22nd April 1838

Leith-built steamship is first to cross the Atlantic

SS Sirius was designed to ply a regular route between Cork and London but, the year after her launch, she went far further than that, becoming the first ship to cross to America entirely under steam power.

She was sailed under charter by the British and American Steam Navigation Company, which clearly understood the value of good publicity, and decided to attempt the crossing when Sirius’ near rival, the Great Western, was primed to make the crossing herself. They had to make some compromises, though, increasing the amount of coal she carried so they could extend her regular operational range of just under 3000 miles.

Significant time saving

The crossing took a little over 18 days, which sounds like a long time when the Atlantic Ocean can be traversed in a matter of hours on a jet plane, but it was a significant reduction on the 40+ days usually taken by the mail packet. This was despite the weather being against her.

Newspapers couldn’t get immediate updates on her progress, so had to wait for other ships to arrive at British ports with news. On 28 April, the St James’s Chronicle reported that news had arrived from a Captain Hare, on the Intrepid, who had passed the Sirius on the 10th when it “had been six days at sea; during that period, in resolute and unflinching defiance of one of the most severe, long-continued, and disastrous westwardly gales, with the fury of which the Atlantic has ever been aroused, the steamer had succeeded in travelling a distance of 800 miles”. The paper projected that, at that rate, she would complete the crossing in the 18 days that it did.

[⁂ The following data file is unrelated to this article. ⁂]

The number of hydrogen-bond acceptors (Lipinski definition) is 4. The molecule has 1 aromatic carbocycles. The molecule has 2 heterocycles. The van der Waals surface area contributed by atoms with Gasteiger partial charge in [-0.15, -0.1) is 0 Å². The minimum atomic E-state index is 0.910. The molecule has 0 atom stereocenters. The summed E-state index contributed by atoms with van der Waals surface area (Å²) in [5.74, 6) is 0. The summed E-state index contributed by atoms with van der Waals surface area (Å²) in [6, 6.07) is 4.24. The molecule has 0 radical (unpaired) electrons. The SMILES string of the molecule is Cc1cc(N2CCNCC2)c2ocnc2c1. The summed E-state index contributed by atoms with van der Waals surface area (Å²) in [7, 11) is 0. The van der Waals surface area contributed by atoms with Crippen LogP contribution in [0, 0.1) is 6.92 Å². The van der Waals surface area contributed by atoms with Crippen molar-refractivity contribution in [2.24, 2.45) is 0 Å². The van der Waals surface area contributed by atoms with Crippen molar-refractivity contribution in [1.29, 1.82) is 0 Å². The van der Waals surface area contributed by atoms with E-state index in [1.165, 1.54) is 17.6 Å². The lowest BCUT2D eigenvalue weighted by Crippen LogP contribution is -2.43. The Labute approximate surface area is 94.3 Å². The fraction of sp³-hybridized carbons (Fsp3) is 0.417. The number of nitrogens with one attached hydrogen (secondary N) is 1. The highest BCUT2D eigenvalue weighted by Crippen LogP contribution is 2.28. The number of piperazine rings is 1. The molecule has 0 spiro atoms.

SS Sirius wrecked

Unfortunately, although she may have been a trailblazer, SS Sirius was the perfect embodiment of the moniker, ‘live fast and die young’. Just ten years after her launch, and nine after completing her world-first trans-Atlantic crossing, she was wrecked off Ireland. She had been on a route out of Glasgow, calling at Dublin and Cork when she hit rocks and was holed below the waterline. Twenty lives were lost.

The Perthshire Advertiser of 28 January 1847 carried a report, which detailed how “between three and four o’clock in the morning, the vessel, having made an excellent passage from Dublin to the offing of Cork harbour, struck, in a dense fog, on a reef of rocks in Ballycotton Bay, and instantly a scene of consternation not to be described prevailed among the passengers”. The first lifeboat to be lowered into the water “was not equal to accommodate more than eight, but immediately after she was launched twenty crowded into her… and before she was well clear of the steamer, melancholy to relate, she was swamped and all in her [but one] met a watery grave”.



Other events that occured in April

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